Kenbak-1 Motherboard

Copyright 2007 by John Blankenbaker

Editorial note 2022: This is the original website of John Blankenbaker. Since 2022 maintained by Achim Baque - more information.
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The logic board, also called the mother board, held the integrated circuits which were soldered into place. This was a two-sided board designed by very conservative standards. The view above is the "top" side on which the components were mounted. (Compare to the interior views shown elsewhere here.)

The large silver-colored areas in the view are power (+5v) and ground runs. The logic inputs and outputs of the integrated circuits and other components were connected by 50 mil width etch paths. As a further note of the conservative design, no paths were run between the pins of the integrated circuits. On the lower or opposite side of the board, the signal paths tended to run horizontally in the opposite direction.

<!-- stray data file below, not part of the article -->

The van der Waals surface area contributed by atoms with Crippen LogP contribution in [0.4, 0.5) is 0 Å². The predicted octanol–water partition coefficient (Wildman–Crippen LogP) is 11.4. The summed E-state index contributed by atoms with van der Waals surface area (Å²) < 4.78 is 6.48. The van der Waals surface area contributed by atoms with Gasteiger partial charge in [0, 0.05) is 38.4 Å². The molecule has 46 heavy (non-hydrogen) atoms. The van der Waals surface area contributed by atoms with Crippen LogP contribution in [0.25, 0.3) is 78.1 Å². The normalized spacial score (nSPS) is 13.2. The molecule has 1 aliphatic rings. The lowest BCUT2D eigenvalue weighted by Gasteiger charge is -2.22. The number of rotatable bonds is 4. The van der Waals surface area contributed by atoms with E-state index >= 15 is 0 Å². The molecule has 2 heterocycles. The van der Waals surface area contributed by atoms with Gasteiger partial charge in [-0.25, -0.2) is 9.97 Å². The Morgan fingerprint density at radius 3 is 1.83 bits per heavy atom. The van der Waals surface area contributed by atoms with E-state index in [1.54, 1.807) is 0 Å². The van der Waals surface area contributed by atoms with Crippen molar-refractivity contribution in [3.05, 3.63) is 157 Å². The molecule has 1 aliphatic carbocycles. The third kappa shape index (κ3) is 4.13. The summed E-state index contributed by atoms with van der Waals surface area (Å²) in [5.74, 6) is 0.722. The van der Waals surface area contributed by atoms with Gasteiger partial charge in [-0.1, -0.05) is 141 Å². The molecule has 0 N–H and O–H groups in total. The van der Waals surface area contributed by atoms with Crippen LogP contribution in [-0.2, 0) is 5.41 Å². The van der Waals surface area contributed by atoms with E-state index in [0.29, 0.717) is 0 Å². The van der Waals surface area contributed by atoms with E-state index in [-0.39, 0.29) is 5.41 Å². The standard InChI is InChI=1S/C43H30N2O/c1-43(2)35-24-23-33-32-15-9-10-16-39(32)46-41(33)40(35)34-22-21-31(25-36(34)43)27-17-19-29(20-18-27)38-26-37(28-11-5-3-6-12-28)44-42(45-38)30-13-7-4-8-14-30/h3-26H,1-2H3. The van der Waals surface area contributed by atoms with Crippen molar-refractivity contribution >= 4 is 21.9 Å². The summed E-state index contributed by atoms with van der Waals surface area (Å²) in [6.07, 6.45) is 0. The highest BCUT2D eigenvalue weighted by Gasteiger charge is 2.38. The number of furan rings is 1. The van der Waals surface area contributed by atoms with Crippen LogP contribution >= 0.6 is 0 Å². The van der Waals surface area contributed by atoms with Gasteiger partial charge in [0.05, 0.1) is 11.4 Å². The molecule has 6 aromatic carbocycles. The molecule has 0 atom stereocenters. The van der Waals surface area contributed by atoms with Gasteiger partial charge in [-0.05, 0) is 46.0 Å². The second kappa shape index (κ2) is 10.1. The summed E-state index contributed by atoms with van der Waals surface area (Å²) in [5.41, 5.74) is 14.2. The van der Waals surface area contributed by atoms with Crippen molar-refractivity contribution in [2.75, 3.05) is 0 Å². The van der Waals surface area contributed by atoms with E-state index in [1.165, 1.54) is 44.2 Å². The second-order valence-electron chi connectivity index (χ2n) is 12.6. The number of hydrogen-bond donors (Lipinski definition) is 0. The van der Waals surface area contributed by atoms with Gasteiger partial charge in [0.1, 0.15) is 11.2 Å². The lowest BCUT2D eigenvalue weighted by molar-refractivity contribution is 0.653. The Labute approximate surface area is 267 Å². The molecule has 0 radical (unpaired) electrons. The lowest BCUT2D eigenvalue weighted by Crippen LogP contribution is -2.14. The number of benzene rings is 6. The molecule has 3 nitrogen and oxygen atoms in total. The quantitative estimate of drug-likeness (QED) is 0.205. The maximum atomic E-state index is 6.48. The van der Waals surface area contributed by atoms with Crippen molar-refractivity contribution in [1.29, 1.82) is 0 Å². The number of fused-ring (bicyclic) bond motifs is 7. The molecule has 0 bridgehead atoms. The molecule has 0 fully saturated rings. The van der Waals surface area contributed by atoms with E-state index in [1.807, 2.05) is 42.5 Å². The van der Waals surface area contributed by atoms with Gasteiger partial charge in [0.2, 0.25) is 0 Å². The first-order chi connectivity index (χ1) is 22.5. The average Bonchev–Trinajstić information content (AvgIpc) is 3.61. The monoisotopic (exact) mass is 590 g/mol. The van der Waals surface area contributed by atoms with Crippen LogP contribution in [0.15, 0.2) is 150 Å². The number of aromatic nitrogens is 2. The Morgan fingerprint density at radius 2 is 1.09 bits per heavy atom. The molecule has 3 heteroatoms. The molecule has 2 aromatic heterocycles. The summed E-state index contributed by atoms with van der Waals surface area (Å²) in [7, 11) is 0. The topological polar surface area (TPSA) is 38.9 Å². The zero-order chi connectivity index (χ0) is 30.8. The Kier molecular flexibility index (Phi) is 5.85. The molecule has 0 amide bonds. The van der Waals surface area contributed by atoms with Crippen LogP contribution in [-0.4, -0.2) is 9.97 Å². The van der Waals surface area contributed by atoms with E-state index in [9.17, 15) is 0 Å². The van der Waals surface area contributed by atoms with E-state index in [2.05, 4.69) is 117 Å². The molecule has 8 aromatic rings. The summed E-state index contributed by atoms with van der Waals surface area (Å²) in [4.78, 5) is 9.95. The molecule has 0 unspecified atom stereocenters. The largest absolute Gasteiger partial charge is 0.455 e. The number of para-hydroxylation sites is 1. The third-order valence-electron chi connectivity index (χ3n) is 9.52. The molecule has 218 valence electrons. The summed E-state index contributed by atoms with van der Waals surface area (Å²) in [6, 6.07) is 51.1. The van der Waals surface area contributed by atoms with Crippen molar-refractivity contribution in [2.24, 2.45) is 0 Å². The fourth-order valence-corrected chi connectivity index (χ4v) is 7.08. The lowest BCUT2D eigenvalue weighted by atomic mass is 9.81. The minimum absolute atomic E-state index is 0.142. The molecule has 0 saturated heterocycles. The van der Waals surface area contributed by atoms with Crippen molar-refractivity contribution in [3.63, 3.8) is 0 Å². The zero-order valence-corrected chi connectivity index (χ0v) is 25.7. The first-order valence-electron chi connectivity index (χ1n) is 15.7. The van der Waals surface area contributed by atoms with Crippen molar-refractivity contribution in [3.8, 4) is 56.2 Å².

The area on the right above (the right 40%) held the "state" logic. There were 32 states (not all used) and each state was assigned a specific task such as locating the next instruction. Logic determined the next state. The logic for processing was located in the center and on the left were the memory and timing circuits. Input and output were along the lower part in the view.


Mother Board

This view shows the mother board with the components mounted on it. The power supply has been laid back and the front panel has been tilted forward. This was the position when the computer was opened up for serious work. The smaller black rectangles, about 130 of them, are the ICs. The red objects are capacitors.